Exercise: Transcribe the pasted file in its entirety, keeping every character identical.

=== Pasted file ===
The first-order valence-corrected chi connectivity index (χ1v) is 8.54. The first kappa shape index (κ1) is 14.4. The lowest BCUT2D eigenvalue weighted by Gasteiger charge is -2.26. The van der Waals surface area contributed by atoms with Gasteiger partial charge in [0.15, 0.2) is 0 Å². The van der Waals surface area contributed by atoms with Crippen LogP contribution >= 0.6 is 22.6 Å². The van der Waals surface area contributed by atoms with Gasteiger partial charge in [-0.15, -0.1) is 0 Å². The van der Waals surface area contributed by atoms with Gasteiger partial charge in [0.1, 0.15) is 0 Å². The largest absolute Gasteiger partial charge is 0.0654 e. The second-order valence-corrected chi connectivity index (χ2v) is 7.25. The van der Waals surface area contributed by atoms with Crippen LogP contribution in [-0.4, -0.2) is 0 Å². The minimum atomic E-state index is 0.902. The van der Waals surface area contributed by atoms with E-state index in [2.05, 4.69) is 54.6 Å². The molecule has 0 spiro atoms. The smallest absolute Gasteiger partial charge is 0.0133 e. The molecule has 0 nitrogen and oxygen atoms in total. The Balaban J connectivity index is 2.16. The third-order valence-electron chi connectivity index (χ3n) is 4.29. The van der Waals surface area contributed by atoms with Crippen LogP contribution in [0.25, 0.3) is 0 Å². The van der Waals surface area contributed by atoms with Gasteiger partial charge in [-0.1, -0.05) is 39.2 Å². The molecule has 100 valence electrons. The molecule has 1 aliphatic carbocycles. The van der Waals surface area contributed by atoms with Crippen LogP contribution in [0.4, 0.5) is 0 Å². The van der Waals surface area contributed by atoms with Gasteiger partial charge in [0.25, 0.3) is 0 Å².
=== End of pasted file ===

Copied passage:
The first-order valence-corrected chi connectivity index (χ1v) is 8.54. The first kappa shape index (κ1) is 14.4. The lowest BCUT2D eigenvalue weighted by Gasteiger charge is -2.26. The van der Waals surface area contributed by atoms with Gasteiger partial charge in [0.15, 0.2) is 0 Å². The van der Waals surface area contributed by atoms with Crippen LogP contribution >= 0.6 is 22.6 Å². The van der Waals surface area contributed by atoms with Gasteiger partial charge in [-0.15, -0.1) is 0 Å². The van der Waals surface area contributed by atoms with Gasteiger partial charge in [0.1, 0.15) is 0 Å². The largest absolute Gasteiger partial charge is 0.0654 e. The second-order valence-corrected chi connectivity index (χ2v) is 7.25. The van der Waals surface area contributed by atoms with Crippen LogP contribution in [-0.4, -0.2) is 0 Å². The minimum atomic E-state index is 0.902. The van der Waals surface area contributed by atoms with E-state index in [2.05, 4.69) is 54.6 Å². The molecule has 0 spiro atoms. The smallest absolute Gasteiger partial charge is 0.0133 e. The molecule has 0 nitrogen and oxygen atoms in total. The Balaban J connectivity index is 2.16. The third-order valence-electron chi connectivity index (χ3n) is 4.29. The van der Waals surface area contributed by atoms with Crippen LogP contribution in [0.25, 0.3) is 0 Å². The van der Waals surface area contributed by atoms with Gasteiger partial charge in [-0.1, -0.05) is 39.2 Å². The molecule has 100 valence electrons. The molecule has 1 aliphatic carbocycles. The van der Waals surface area contributed by atoms with Crippen LogP contribution in [0.4, 0.5) is 0 Å². The van der Waals surface area contributed by atoms with Gasteiger partial charge in [0.25, 0.3) is 0 Å².